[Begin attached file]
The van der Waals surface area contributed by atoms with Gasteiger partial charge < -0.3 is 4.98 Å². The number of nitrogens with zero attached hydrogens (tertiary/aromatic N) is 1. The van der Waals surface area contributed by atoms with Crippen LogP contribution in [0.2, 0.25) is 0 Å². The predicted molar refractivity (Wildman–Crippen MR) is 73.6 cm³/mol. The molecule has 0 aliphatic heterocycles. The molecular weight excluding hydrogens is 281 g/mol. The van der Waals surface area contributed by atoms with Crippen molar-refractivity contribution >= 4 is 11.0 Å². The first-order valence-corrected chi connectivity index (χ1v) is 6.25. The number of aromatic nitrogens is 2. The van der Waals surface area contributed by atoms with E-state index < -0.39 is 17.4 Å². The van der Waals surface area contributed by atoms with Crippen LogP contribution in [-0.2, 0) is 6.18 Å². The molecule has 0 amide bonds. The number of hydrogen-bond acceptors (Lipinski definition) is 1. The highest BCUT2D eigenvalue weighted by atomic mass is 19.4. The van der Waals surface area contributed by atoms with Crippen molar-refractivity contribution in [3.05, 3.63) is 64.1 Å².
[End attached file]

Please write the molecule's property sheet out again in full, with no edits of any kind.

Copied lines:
The van der Waals surface area contributed by atoms with Gasteiger partial charge < -0.3 is 4.98 Å². The number of nitrogens with zero attached hydrogens (tertiary/aromatic N) is 1. The van der Waals surface area contributed by atoms with Crippen LogP contribution in [0.2, 0.25) is 0 Å². The predicted molar refractivity (Wildman–Crippen MR) is 73.6 cm³/mol. The molecule has 0 aliphatic heterocycles. The molecular weight excluding hydrogens is 281 g/mol. The van der Waals surface area contributed by atoms with Crippen molar-refractivity contribution >= 4 is 11.0 Å². The first-order valence-corrected chi connectivity index (χ1v) is 6.25. The number of aromatic nitrogens is 2. The van der Waals surface area contributed by atoms with E-state index < -0.39 is 17.4 Å². The van der Waals surface area contributed by atoms with Crippen LogP contribution in [-0.2, 0) is 6.18 Å². The molecule has 0 amide bonds. The number of hydrogen-bond acceptors (Lipinski definition) is 1. The highest BCUT2D eigenvalue weighted by atomic mass is 19.4. The van der Waals surface area contributed by atoms with Crippen molar-refractivity contribution in [3.05, 3.63) is 64.1 Å².